“Malpractice” is when a professional is negligent in their obligations of their profession, and injury or harm occurs as a result. While malpractice claims are common in the medical field, they are also common in the legal field. The term “banker malpractice” refers to malpractice within the finance field. If a financial professional ignores industry norms that would protect their clients from financial harm, then it is possible to file a suit for professional negligence or professional malpractice.
Bank advisors, members of bank boards, corporate directors, and investment bankers are potentially liable for financial breach of duty to their clients. “Fiduciary duty” is a common phrase heard in financial fields. It refers to an individual’s responsibility to another person or persons to handle that person’s financial matters in the most responsible way possible.
For example, merger and acquisition advisors are particularly responsible for making careful and responsible choices on behalf of customers and consumers. Even accountants can face a malpractice claim.
In many states, banking professionals can be shielded by a “business judgment rule.” It states that even if there are poor outcomes as a result of a financial decision, banking professionals are not always to blame. There are exceptions to this rule, however, like if business decisions were the result of fraud, illegal maneuvers, or choices made because they would benefit the banker.
If an exception applies, then a suit against the banking professional has a better chance of succeeding. In other words, “good faith” lending practices and banking decisions are often protected activities, even if they eventually fail and lead to a financial loss.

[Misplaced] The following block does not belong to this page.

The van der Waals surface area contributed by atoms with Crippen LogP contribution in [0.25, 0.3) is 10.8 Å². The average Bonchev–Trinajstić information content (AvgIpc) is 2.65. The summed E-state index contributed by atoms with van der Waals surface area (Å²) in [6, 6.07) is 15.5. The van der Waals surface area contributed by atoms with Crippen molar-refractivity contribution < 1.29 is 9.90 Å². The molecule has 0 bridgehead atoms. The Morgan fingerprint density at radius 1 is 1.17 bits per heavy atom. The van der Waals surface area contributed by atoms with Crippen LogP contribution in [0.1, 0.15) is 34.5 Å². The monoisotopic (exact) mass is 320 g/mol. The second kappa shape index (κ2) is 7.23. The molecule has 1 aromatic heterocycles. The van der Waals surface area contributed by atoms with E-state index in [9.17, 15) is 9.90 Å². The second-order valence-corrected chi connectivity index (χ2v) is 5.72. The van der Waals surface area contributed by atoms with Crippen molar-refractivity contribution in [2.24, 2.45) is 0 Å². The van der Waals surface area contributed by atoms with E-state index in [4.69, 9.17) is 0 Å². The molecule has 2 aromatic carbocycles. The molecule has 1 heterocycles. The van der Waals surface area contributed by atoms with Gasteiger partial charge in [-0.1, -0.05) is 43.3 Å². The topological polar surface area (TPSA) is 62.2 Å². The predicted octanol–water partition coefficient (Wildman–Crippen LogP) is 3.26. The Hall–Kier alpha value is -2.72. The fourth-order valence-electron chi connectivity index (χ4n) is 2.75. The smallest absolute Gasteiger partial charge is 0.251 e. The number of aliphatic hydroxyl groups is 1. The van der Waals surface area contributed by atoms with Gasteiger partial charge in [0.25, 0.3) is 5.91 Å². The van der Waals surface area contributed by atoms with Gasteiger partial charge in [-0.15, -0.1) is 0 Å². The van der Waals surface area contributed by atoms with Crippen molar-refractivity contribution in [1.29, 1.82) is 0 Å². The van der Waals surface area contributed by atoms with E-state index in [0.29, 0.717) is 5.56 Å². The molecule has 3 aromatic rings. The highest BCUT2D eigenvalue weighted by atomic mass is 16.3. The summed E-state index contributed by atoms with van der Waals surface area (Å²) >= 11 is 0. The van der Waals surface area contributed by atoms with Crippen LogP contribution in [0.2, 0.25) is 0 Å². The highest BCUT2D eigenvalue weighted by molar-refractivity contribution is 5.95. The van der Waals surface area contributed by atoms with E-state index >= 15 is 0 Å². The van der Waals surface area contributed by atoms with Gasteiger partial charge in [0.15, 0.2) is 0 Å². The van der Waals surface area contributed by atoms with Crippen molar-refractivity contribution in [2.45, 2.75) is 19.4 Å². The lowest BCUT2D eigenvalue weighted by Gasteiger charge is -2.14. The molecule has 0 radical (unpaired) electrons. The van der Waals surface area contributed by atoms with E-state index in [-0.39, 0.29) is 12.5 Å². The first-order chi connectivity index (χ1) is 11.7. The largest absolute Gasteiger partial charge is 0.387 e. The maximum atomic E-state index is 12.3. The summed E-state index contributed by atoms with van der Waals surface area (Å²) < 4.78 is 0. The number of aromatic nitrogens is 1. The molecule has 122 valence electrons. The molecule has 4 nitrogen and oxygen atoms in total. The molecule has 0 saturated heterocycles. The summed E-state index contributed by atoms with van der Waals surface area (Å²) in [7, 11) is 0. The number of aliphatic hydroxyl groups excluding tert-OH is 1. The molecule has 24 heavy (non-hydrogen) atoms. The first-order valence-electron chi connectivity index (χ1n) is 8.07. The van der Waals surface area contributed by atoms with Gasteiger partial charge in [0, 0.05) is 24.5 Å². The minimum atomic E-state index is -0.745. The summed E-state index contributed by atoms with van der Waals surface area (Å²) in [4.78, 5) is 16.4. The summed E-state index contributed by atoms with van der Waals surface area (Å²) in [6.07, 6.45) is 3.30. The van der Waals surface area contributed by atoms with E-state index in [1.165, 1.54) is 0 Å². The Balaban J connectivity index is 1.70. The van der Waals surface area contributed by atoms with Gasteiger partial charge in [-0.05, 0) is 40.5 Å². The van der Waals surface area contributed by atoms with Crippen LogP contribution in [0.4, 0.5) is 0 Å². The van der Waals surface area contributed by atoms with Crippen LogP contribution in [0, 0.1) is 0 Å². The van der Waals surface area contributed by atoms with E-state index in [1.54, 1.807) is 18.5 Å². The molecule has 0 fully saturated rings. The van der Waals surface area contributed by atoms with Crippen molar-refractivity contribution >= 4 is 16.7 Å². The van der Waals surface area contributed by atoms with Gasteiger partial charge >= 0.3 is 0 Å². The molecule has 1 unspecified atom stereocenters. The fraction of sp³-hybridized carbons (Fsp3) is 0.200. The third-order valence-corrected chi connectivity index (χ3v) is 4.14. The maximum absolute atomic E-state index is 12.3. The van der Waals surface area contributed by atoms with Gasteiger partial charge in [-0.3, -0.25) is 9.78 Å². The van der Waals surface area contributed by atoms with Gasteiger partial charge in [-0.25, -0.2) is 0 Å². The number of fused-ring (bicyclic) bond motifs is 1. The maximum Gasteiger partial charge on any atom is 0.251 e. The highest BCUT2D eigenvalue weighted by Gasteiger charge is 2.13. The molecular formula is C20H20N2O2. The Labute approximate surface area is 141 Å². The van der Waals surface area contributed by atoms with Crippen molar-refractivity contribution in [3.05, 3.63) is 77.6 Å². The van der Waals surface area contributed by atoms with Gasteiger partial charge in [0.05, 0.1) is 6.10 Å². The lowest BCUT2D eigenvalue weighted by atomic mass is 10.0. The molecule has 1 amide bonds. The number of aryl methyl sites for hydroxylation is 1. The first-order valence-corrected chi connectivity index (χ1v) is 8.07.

The punishment for banker malpractice varies from state to state. In New York, claims against banking professionals are less common because the business judgment rule is generally respected by the courts. However, actual decisions within each state also vary. A case in Georgia resulted in directors of banking institutions being held to a higher standard than directors in other industries. But other cases in Georgia created opposite rulings.
It is possible to bring a claim against a banker under the Federal Deposit Insurance Corporation (“FDIC”), a government entity created in 1993 to safeguard people’s financial investments. It is possible to sue bank directors for negligence, and the FDIC itself sometimes files malpractice claims against bank directors.
If you think you have been the victim of financial negligence, you should contact a lawyer or securities lawyer right away, and they will help you make the best possible case.